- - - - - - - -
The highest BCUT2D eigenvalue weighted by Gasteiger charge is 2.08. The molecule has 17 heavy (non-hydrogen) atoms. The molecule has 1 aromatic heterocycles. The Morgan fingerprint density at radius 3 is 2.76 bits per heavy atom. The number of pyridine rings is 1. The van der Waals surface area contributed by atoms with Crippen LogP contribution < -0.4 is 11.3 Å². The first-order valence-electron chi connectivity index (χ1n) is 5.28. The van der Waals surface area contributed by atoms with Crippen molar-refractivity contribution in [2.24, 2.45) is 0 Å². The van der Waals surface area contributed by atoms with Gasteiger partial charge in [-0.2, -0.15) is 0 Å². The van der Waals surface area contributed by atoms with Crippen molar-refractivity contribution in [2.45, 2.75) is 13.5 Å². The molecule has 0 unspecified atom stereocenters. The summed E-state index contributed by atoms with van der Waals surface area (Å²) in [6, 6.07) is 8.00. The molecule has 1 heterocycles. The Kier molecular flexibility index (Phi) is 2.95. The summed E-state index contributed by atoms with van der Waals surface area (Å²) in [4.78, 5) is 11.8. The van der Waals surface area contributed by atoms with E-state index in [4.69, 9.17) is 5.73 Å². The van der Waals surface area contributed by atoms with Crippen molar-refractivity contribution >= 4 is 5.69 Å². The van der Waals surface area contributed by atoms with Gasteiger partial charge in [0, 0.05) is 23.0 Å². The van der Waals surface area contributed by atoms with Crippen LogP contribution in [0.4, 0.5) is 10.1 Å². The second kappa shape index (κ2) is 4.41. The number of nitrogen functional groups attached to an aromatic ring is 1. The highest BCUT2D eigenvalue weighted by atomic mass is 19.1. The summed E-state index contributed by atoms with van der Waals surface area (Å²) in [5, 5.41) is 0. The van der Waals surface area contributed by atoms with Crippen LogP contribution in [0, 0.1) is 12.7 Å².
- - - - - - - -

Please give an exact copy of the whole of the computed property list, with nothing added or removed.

The highest BCUT2D eigenvalue weighted by Gasteiger charge is 2.08. The molecule has 17 heavy (non-hydrogen) atoms. The molecule has 1 aromatic heterocycles. The Morgan fingerprint density at radius 3 is 2.76 bits per heavy atom. The number of pyridine rings is 1. The van der Waals surface area contributed by atoms with Crippen LogP contribution < -0.4 is 11.3 Å². The first-order valence-electron chi connectivity index (χ1n) is 5.28. The van der Waals surface area contributed by atoms with Crippen molar-refractivity contribution in [2.24, 2.45) is 0 Å². The van der Waals surface area contributed by atoms with Gasteiger partial charge in [-0.2, -0.15) is 0 Å². The van der Waals surface area contributed by atoms with Crippen molar-refractivity contribution in [2.45, 2.75) is 13.5 Å². The molecule has 0 unspecified atom stereocenters. The summed E-state index contributed by atoms with van der Waals surface area (Å²) in [6, 6.07) is 8.00. The molecule has 1 heterocycles. The Kier molecular flexibility index (Phi) is 2.95. The summed E-state index contributed by atoms with van der Waals surface area (Å²) in [4.78, 5) is 11.8. The van der Waals surface area contributed by atoms with E-state index in [4.69, 9.17) is 5.73 Å². The van der Waals surface area contributed by atoms with Crippen molar-refractivity contribution >= 4 is 5.69 Å². The van der Waals surface area contributed by atoms with Gasteiger partial charge in [0, 0.05) is 23.0 Å². The van der Waals surface area contributed by atoms with Crippen LogP contribution in [0.4, 0.5) is 10.1 Å². The second kappa shape index (κ2) is 4.41. The number of nitrogen functional groups attached to an aromatic ring is 1. The highest BCUT2D eigenvalue weighted by atomic mass is 19.1. The summed E-state index contributed by atoms with van der Waals surface area (Å²) in [5, 5.41) is 0. The van der Waals surface area contributed by atoms with Crippen LogP contribution in [0, 0.1) is 12.7 Å².